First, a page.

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Ahimsa Parmo Dharma | My own self is the mythical river VAITARNI, my own self is the legendary SHALMALI tree, my own self is the fanciful KAAMADHENU, my own self is the imaginary NANDAN garden. My own self is the doer and un doer, of unpleasant and pleasant experiences; my own self, on meritorious path, is my friend, my own self, engaged in demerit, is my foe. | Parasparo Upgraha Jivanam
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Short Inspiring Jain Story on Chandarudracharya

 

In the evening time, some youths who had set out for fun and frolic, arrived at the upashraya (a place for Jain monks and nuns to stay) of Muni Chandarudracharya. Old and short tempered Shri Chandarudracharya was staying at the upashraya. These youths, out of mischief, wanted to play some joke on this elderly saint. One of the mischievous youths was to be married soon. Pointing at this young boy, the other youths said in a jocular tone to the monk, “O monk! Save this boy. The poor fellow is compelled to marry though he has the least desire to get married. You are merciful. If you be kind enough to him and grant him initiation, it shall end all his miseries and it shall be a great obligation of yours.”

Chandarudracharya gave initiation to the youth out of anger and started plucking his hair (loch)

Initially the elderly monk ignored the joke. But his silence provoked the youths further. They again requested the monk to redeem the youth from the worldly ties. True to his name, Shri Chandarudracharya was known for his extremely angry temperament. As a result of excessive joking, the old monk lost his temper and addressed the about to be married youth, “So you want to have initiation? OK, I shall grant you that; only then would you realize what it is to live as an initiated.” The youth was still in a jocular mood. He said, “Yes, please grant me initiation. At any cost, I want to leave the worldly way of life and accept the path of penance.”

Shri Chandarudracharya’s temper burst out. He caught hold of the youth and seizing his head he soon began to pluck his hair (loch). On seeing this, the other youths ran away; but that youth did not budge an inch. He said to Shri Chandarudracharya, “Muni raj, soon my relatives would arrive here. It would be better if we start on a journey (vihar) before they all arrive.”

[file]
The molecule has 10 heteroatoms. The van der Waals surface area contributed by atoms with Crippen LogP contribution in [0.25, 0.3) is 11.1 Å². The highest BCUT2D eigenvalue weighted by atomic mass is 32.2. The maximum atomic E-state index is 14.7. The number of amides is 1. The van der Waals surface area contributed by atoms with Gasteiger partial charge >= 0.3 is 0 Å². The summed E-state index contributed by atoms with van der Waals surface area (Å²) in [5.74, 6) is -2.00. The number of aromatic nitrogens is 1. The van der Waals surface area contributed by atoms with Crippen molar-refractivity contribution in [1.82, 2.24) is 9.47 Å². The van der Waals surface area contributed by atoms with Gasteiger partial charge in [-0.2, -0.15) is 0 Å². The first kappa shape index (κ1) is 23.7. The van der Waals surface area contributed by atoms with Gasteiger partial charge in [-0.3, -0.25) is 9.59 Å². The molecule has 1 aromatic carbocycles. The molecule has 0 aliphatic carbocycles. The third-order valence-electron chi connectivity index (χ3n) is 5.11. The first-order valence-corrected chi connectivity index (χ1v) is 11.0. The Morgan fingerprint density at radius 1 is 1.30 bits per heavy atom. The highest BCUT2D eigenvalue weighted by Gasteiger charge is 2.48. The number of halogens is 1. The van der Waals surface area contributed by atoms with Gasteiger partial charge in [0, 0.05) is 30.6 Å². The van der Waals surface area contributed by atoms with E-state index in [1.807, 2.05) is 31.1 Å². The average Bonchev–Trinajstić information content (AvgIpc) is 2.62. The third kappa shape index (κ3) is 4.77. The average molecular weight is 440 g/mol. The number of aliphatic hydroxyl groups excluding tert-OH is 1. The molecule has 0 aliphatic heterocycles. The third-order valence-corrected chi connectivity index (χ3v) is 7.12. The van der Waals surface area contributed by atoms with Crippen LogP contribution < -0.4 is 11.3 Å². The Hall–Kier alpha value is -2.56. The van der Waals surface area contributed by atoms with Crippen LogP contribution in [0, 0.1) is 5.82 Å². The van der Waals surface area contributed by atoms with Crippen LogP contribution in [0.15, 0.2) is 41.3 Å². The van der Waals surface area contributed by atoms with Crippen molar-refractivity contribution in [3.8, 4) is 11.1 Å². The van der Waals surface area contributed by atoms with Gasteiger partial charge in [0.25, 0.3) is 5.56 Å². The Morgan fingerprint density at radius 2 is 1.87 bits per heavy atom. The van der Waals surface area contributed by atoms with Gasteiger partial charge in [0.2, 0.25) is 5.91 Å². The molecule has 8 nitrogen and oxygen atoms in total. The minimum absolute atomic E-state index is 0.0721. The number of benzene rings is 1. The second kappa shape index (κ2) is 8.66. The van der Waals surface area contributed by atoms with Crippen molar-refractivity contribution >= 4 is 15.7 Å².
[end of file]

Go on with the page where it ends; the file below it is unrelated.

Boy carried Chandarudracharya on his shoulders for vihar

Due to his old age, Chandarudracharya had already entrusted all the responsibilities of the gachchha (a chapter of monks) to a disciple. He had confined himself to self-attainment. How could such a Muni undertake a journey (vihar)?

Chandarudracharya repented and attained pure knowledge (kevala gyana)

The youth carried the old monk on his shoulders and started the journey. It was a very difficult and uneven path strewn with thorns all the way. Whenever the disciple’s foot would falter giving the old monk a jerk, the old Guru’s temper would soon burst out. The disciple’s feet were bruised with blisters and stained with blood. The Guru, (spiritual teacher) riding on his shoulder, scolded him constantly. Meanwhile the disciple’s feet faltered as a result of a deep pit on their way and the Guru too lost his balance. That was enough! It was the undoing of the disciple. As the volcano of Guru’s anger erupted, he gave a heavy blow with his thick stick on the disciple’s head. The disciple was in an extremely difficult and pitiable condition; yet he thought it was his fault that the Guru had to undergo all such hardships and harassment. Consequent upon his deep repentance, disciple’s thinking was purified and soon he attained pure and absolute knowledge. The Guru said, “Previously you did not walk properly but now you walk so smoothly and steadily. How is that? How do you find your way in such thick darkness?” The disciple said, “That is the power of knowledge (kevala gyana).”

As soon as he heard these utterances, the Guru jumped off the disciple’s shoulder. He apologized to the disciple who had now attained pure knowledge. Full of repentance as he was by now, the Guru too attained pure knowledge.

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Om Namah

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